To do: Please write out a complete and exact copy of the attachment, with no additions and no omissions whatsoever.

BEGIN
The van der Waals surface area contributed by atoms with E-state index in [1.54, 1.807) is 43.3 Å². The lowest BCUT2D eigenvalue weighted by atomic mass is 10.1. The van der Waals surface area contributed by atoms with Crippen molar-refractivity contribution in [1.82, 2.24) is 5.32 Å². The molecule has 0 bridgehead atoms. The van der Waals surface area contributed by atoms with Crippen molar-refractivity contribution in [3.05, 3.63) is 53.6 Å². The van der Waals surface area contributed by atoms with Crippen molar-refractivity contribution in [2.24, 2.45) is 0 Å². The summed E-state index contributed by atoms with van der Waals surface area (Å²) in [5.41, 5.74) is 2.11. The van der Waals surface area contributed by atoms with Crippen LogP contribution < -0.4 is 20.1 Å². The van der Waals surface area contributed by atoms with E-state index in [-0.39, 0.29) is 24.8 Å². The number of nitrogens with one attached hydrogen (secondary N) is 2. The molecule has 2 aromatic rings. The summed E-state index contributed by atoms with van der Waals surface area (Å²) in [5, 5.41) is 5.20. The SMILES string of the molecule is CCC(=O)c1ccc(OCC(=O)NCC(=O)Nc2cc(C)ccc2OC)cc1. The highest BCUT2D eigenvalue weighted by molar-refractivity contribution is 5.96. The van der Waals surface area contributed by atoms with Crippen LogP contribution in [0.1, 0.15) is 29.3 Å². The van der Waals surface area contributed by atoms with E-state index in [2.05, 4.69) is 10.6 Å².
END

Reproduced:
The van der Waals surface area contributed by atoms with E-state index in [1.54, 1.807) is 43.3 Å². The lowest BCUT2D eigenvalue weighted by atomic mass is 10.1. The van der Waals surface area contributed by atoms with Crippen molar-refractivity contribution in [1.82, 2.24) is 5.32 Å². The molecule has 0 bridgehead atoms. The van der Waals surface area contributed by atoms with Crippen molar-refractivity contribution in [3.05, 3.63) is 53.6 Å². The van der Waals surface area contributed by atoms with Crippen molar-refractivity contribution in [2.24, 2.45) is 0 Å². The summed E-state index contributed by atoms with van der Waals surface area (Å²) in [5.41, 5.74) is 2.11. The van der Waals surface area contributed by atoms with Crippen LogP contribution < -0.4 is 20.1 Å². The van der Waals surface area contributed by atoms with E-state index in [-0.39, 0.29) is 24.8 Å². The number of nitrogens with one attached hydrogen (secondary N) is 2. The molecule has 2 aromatic rings. The summed E-state index contributed by atoms with van der Waals surface area (Å²) in [5, 5.41) is 5.20. The SMILES string of the molecule is CCC(=O)c1ccc(OCC(=O)NCC(=O)Nc2cc(C)ccc2OC)cc1. The highest BCUT2D eigenvalue weighted by molar-refractivity contribution is 5.96. The van der Waals surface area contributed by atoms with Crippen LogP contribution in [0.1, 0.15) is 29.3 Å². The van der Waals surface area contributed by atoms with E-state index in [2.05, 4.69) is 10.6 Å².